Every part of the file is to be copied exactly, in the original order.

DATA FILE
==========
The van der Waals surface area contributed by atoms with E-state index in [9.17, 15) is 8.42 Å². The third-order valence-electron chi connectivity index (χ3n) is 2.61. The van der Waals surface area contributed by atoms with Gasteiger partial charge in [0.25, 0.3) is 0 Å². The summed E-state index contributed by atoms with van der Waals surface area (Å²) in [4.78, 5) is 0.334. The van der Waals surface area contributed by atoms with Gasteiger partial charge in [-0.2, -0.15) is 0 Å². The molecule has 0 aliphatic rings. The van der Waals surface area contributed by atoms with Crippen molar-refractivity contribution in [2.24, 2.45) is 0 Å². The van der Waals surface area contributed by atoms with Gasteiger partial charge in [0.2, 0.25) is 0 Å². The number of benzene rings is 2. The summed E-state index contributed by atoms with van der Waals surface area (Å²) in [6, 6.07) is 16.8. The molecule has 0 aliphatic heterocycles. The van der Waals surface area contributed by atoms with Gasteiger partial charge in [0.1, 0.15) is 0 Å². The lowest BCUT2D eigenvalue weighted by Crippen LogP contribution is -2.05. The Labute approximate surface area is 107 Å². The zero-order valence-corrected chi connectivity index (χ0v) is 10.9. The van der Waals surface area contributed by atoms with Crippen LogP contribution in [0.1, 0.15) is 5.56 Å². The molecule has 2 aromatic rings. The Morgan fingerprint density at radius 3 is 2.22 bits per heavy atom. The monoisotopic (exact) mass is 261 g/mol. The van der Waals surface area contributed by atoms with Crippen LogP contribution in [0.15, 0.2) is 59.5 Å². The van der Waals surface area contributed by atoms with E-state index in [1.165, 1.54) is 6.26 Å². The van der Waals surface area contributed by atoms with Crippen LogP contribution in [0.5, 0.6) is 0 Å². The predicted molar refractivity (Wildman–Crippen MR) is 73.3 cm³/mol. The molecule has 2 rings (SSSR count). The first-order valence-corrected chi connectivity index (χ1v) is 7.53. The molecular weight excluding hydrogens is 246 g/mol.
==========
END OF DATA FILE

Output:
The van der Waals surface area contributed by atoms with E-state index in [9.17, 15) is 8.42 Å². The third-order valence-electron chi connectivity index (χ3n) is 2.61. The van der Waals surface area contributed by atoms with Gasteiger partial charge in [0.25, 0.3) is 0 Å². The summed E-state index contributed by atoms with van der Waals surface area (Å²) in [4.78, 5) is 0.334. The van der Waals surface area contributed by atoms with Gasteiger partial charge in [-0.2, -0.15) is 0 Å². The molecule has 0 aliphatic rings. The van der Waals surface area contributed by atoms with Crippen molar-refractivity contribution in [2.24, 2.45) is 0 Å². The van der Waals surface area contributed by atoms with Gasteiger partial charge in [0.2, 0.25) is 0 Å². The number of benzene rings is 2. The summed E-state index contributed by atoms with van der Waals surface area (Å²) in [6, 6.07) is 16.8. The molecule has 0 aliphatic heterocycles. The van der Waals surface area contributed by atoms with Gasteiger partial charge in [0.1, 0.15) is 0 Å². The lowest BCUT2D eigenvalue weighted by Crippen LogP contribution is -2.05. The Labute approximate surface area is 107 Å². The zero-order valence-corrected chi connectivity index (χ0v) is 10.9. The van der Waals surface area contributed by atoms with Crippen LogP contribution in [0.1, 0.15) is 5.56 Å². The molecule has 2 aromatic rings. The Morgan fingerprint density at radius 3 is 2.22 bits per heavy atom. The monoisotopic (exact) mass is 261 g/mol. The van der Waals surface area contributed by atoms with Crippen LogP contribution in [0.15, 0.2) is 59.5 Å². The van der Waals surface area contributed by atoms with E-state index in [1.165, 1.54) is 6.26 Å². The van der Waals surface area contributed by atoms with Crippen LogP contribution in [0.5, 0.6) is 0 Å². The predicted molar refractivity (Wildman–Crippen MR) is 73.3 cm³/mol. The molecule has 2 rings (SSSR count). The first-order valence-corrected chi connectivity index (χ1v) is 7.53. The molecular weight excluding hydrogens is 246 g/mol.